solutions which identify and deal with risks from contamination in a sustainable way. The overall approach in dealing with past land contamination is therefore one of risk management;
implying all the processes involved in identifying, assessing and judging risks, taking actions
to mitigate or anticipate them, and monitoring and reviewing progress.
 
2. Policy and Regulation
2.1 Policy
What do we mean by Risk:  
  
The term risk is widely used in different contexts and circumstances, often with differing definitions. 
In Government publications about the environment, it has been given the following definition: Risk is a combination of the probability, or frequency, of occurrence of a defined hazard and the
magnitude of the consequences of the occurrence. The idea of the 'pollutant linkage': In the context of land contamination, there are three essential elements to any risk: - a contaminant:- a substance which is in, on or under the land and has the potential to cause harm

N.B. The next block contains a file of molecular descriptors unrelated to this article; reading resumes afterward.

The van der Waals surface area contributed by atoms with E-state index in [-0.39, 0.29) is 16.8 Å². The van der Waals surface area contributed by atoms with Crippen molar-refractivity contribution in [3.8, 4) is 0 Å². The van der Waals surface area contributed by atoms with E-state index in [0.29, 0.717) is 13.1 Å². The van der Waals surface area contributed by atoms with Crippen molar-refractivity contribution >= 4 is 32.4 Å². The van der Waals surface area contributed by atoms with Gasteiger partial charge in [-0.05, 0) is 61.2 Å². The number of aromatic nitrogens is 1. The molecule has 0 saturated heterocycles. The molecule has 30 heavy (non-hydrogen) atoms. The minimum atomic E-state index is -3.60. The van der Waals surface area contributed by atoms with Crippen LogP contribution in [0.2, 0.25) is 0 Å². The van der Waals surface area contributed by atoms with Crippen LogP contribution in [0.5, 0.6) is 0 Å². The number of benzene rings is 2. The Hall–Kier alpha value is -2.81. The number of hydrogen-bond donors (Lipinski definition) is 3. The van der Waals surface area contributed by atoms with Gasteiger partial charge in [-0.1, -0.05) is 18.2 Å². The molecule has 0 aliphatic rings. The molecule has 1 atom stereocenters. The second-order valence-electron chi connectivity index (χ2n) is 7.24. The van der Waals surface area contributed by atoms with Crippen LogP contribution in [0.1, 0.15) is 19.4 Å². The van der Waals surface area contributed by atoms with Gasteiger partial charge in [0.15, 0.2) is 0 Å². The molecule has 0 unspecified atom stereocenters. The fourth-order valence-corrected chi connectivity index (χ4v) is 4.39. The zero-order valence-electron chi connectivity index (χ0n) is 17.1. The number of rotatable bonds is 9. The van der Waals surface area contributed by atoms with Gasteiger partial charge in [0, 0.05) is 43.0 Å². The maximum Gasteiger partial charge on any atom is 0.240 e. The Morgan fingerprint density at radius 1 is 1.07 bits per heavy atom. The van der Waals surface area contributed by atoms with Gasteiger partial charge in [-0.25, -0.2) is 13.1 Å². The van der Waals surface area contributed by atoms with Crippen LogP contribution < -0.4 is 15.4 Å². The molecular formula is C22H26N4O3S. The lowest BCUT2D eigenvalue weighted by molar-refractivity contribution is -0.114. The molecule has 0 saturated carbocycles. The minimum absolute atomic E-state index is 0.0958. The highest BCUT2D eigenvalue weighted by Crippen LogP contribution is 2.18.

or to cause pollution of controlled waters; - a receptor:- in general terms, something that could be adversely affected by a contaminant, such
as people, an ecological system or a water body; and - a pathway:- a means by which a receptor can be exposed to, or affected by, a contaminant. Each of these elements can exist independently, but they create a risk only where they are linked
together, so that a particular contaminant affects a particular receptor through a particular pathway.
This combination of contaminant-pathway-receptor is described as a pollutant linkage. On any individual site, there may be only a single pollutant linkage or there may be several. Different
pollutant linkages may be related; for example, the same contaminant may be linked to two or more distinct